Guest post by Chris Frank, TreeHouse Interactive Director of Marketing
Marketing CMOs and VPs have some very unique challenges in 2010. The marketing processes and tools for influencing the buying cycle have changed rapidly and will continue to change. This necessitates being educated not only in new marketing methods, but staying up to date with new marketing automation technology. The end goal really, for any CMO or marketing VP, is to provide real, measurable results. I would argue that these results are becoming less about up front metrics like open rates and number of leads to being more about revenue contribution. To address this you really need to look at the buying cycle and adjust how you communicate in the awareness, consideration and decision buying phases, as well as examine how you’re enabling all resources in your organization to better close business.
The Rise of Inbound Marketing
The concept of using social media, search engine optimization and blogs together in driving early awareness stage traffic is still a fairly new one. Marketers over 2010 will get much savvier about doing this, however. Beyond the basic tactics for using each tool, there are going to be innovations in marketing automation that will help marketers better manage their efforts, measure results and target prospects.
On an execution level, we will see marketing automation vendors including ways to manage downloadable content that powers meaningful inbound marketing efforts. This includes the ability to control the “gate” or absence thereof for accessing content and then measuring interaction on an aggregate and individual level. This, when combined with other behavioral insights, will drive better targeting and lead nurturing, which leads to more revenue.
These behavioral insights will not necessarily be tied to those that have interacted with you in the past either. There is reverse IP lookup, normalization and contact query technology that will help identify more inbound traffic on a non-personal level and give marketers in their marketing automation systems new ways to expand their database and increase the number of people in their pipeline.
Of the marketers that I talk to in the industry that are not on the consultant side, many are still struggling to escape from being reactionary to being more proactive. It is a huge shift for marketing teams to make, but a very important one to use marketing automation technology correctly. I see teams that make the shift being better able to compete on a campaign-by-campaign level, better satisfy sales team needs and ultimately being able to drive more pipeline opportunities. A funny thing happens when you start planning out communication—it actually happens, it addresses buying cycle gaps and it becomes more effective because it’s cohesive.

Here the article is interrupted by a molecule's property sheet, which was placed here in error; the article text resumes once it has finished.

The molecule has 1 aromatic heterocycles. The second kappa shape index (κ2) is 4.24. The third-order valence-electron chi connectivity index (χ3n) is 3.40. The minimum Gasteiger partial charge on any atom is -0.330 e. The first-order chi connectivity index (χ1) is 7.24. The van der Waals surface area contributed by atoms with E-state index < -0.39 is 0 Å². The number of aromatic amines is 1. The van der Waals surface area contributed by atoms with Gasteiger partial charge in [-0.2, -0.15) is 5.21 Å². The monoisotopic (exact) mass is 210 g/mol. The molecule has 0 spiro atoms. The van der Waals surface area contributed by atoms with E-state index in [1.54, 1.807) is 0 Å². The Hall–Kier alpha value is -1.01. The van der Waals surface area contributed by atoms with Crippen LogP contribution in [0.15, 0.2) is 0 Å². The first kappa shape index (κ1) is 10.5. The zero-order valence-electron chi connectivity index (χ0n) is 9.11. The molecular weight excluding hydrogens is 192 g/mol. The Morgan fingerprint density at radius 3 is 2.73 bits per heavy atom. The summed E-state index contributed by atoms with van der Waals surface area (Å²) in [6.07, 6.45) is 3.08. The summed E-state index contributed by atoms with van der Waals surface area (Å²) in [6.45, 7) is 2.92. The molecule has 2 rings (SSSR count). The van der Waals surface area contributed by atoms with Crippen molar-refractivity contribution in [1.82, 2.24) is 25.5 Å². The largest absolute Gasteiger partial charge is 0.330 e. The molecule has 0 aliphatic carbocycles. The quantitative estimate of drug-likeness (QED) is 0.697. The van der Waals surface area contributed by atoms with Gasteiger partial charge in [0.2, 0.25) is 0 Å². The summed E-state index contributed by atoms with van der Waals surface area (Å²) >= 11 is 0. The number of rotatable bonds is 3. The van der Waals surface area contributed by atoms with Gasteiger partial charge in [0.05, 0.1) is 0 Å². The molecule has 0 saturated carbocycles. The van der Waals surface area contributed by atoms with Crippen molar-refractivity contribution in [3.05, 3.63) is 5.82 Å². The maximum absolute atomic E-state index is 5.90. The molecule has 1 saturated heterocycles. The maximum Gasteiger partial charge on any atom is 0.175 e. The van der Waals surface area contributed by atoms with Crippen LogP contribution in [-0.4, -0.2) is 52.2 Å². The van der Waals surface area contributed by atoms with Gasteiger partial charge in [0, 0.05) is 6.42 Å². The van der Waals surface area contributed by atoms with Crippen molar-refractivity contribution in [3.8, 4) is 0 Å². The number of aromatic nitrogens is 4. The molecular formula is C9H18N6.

To this end we will see marketing automation solutions continue to become better at incorporating communication methods beyond standard email. Here I’m talking primarily about social media and mobile. In marketing automation solutions we will see new ways to monitor these channels, as well as new ways to support or even have it be the primary communication method. We will also see continued convergence here. Landing page and email sharing on social media sites with URL shortening is an example of this. We will see this and other integrations refined in 2010. The upshot of all this is that you will be better able to connect with people via their chosen method of communication with the type of content they need at their particular spot in the buying cycle… So consistent, but progressive messages delivered through your marketing automation system that address individual needs.
One of the biggest benefits of using a marketing automation solution is that it has the potential to put sales and marketing teams on the same page. The ability to define what a lead really is and then use your marketing automation system to qualify, nurture and pass along those leads is a basic benefit. In 2010 there will be many integrations between marketing automation and CRM systems that will change how teams work together to close business.
One thing that we’ve seen already is some intelligence passed on marketing history both on an aggregate and detail level. This information, put at the salesperson’s fingertips, can make a consistent difference in the depth and types of conversations that happen. Knowing what emails a lead has opened, what links they’ve clicked on and what upcoming nurturing they have scheduled can be very powerful. This type of lead intelligence will increase over 2010. On the flip side, we will see information flowing from other systems to the marketing automation system too. This will improve the marketer’s ability to automatically calculate campaign ROI regardless of sales model—combining the information in a dashboard that includes all campaign metrics.
More importantly, we will see some bi-directional integration between CRM and marketing automation systems that extends a company’s ability to address individual nurturing needs and smooth internal processes. So whether a marketing team needs to know if a lead is accepted, a company needs to automate communication based on contact qualities or sales teams need to initiate nurturing for leads that have fallen out of the buying process, new technology will address this. We should also see enough flexibility here that sales and marketing teams can define these points together and use marketing automation system logic to plug the holes in both internal operations and sales processes.
To get tips on setting up marketing automation and demand generation processes for your company, download the "6 Steps to Building a Successful Demand Generation Program" quick guide.